We then manually entered geographic data from these three samples into a spreadsheet. The spreadsheet stored information on the owner’s location as reported by the slave and on the location of the county jail where the runaway was held after being captured. We also created a spreadsheet containing the geographic coordinates for each listed location.

Next, we uploaded our data to Palladio for visualization. Merging the “from” and “to” locations with geographic coordinates allowed us to begin visualizing the data. We choose the “Point to Point” option for map type in order to represent the directions taken by runaway slaves. By creating separate maps for each state, we were able to draw conclusions about differences in runaway patterns across the South.

Map of Pulaski County jail, Arkansas

Map of Pulaski County jail, Arkansas

Although Palladio’s features are currently limited, one that proved useful to us was the “Count by” option. Shaded circles of varying sizes depict the frequency of each location in the data set, as shown in the following image.

Mississippi 1840-42

Mississippi 1840-42


Using Palladio as a tool for both visualization and analysis, we produced the following results from the data sets.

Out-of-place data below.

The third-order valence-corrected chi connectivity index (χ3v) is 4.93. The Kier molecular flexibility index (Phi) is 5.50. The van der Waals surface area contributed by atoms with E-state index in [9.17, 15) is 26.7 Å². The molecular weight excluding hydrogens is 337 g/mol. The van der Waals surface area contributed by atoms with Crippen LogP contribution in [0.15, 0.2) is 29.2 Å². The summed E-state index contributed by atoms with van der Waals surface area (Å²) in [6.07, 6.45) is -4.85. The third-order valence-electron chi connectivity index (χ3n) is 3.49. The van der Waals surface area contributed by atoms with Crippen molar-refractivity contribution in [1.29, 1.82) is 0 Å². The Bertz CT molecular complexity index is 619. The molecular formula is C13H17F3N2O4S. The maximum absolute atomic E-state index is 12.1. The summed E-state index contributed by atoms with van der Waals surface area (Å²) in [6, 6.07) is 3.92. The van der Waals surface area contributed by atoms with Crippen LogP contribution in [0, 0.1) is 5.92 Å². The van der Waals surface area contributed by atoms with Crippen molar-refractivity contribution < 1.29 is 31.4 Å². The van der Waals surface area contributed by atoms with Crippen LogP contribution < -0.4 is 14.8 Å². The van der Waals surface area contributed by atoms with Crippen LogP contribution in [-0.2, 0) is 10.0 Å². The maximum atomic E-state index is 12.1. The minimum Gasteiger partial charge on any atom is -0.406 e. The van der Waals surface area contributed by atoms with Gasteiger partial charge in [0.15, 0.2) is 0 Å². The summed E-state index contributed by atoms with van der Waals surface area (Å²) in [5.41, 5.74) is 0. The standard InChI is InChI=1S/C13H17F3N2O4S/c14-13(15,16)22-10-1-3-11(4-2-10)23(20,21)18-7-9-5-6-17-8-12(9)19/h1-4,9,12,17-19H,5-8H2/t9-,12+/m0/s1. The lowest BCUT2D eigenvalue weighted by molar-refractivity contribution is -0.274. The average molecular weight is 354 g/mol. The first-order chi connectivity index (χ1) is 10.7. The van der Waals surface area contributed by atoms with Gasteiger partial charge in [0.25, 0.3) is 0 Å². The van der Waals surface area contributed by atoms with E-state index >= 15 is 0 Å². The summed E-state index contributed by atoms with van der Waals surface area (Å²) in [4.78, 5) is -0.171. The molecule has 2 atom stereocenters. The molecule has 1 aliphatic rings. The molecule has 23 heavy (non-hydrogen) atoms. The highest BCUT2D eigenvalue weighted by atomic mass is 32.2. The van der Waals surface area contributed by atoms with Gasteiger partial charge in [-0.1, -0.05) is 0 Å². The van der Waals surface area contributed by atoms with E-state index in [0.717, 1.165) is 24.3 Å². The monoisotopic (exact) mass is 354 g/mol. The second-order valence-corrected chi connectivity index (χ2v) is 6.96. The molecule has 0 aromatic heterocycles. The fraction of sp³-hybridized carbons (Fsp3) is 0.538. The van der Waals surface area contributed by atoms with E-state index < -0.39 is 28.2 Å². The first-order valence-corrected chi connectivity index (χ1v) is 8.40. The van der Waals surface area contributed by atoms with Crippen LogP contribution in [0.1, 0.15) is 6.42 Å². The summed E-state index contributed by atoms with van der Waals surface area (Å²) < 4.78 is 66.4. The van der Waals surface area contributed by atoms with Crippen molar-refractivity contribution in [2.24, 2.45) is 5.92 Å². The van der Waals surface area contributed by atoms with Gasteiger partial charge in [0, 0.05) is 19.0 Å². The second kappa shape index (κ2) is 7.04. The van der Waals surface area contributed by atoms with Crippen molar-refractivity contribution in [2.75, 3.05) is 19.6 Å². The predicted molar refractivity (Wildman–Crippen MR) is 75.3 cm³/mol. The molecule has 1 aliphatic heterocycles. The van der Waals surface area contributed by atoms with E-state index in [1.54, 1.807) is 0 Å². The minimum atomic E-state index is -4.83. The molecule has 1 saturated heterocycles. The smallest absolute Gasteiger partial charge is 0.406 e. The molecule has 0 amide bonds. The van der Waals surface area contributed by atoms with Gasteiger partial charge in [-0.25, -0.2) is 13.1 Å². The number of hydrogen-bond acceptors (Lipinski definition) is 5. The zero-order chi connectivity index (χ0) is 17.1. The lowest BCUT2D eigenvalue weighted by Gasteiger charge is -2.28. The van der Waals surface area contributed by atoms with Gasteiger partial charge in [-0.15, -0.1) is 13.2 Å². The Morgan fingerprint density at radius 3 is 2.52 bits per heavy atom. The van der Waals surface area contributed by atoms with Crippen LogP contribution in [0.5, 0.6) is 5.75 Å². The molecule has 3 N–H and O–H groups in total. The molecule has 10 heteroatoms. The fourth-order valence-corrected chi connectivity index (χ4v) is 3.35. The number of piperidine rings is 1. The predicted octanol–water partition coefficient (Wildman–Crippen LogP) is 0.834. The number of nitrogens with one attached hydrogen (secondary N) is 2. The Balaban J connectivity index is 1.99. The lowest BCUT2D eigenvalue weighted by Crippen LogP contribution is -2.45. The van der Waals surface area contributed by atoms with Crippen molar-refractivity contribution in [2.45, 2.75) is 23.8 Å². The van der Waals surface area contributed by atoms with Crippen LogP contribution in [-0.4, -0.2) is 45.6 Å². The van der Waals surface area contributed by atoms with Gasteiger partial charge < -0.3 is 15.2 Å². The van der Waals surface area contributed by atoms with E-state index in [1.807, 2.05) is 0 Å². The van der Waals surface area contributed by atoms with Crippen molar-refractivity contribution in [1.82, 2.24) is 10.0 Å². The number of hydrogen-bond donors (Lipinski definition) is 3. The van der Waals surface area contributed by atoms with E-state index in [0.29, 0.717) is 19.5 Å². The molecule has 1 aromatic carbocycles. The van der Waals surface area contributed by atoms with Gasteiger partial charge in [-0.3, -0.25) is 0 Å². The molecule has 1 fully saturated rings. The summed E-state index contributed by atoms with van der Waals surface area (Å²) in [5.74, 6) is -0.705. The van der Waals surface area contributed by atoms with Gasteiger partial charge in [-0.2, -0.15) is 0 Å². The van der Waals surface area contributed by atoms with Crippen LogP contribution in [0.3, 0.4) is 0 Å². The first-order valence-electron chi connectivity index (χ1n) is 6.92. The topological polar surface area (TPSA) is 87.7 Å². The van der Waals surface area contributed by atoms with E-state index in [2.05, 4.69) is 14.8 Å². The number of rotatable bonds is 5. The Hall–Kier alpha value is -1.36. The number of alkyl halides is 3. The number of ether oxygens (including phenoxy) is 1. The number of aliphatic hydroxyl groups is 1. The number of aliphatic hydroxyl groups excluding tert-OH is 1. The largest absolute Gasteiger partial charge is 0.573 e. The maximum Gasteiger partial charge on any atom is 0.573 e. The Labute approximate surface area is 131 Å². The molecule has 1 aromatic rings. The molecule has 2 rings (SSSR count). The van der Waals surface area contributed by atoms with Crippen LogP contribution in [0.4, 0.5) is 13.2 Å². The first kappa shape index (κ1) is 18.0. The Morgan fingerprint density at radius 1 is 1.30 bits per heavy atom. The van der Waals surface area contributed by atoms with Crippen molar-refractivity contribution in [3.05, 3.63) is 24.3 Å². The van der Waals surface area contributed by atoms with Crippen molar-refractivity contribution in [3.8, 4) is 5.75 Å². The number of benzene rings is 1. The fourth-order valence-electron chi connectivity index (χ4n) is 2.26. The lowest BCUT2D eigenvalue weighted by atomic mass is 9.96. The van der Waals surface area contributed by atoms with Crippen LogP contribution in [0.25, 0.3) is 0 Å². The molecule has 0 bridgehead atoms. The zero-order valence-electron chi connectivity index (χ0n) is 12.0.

Mississippi, Arkansas, and Texas 1840-42 As shown above, jailers’ notices between 1840 and 1842 follow no discernible pattern, and the maps are difficult to interpret. The maps could potentially be made more readable through the addition of arrows in order to indicate the direction taken, but currently Palladio does not have this capability.

The maps created from the data for individual county jails, however, proved much more informative. By juxtaposing maps of start and end points from Arkansas, Mississippi, and Texas jailers’ notices, we observed striking differences in the patterns of runaway paths across states.

Pulaski and Jefferson County jails Bexar County jail

A clear argument is contained in the above images. The maps of Arkansas and Mississippi indicate that runaways came from a variety of directions and without any significant pattern. The map of Texas, however, suggests that fugitive slaves caught in that region had almost universally run southwest, presumably toward Mexico. Our data supports our hypothesis that Texas had patterns of runaway slave paths different from those of other states.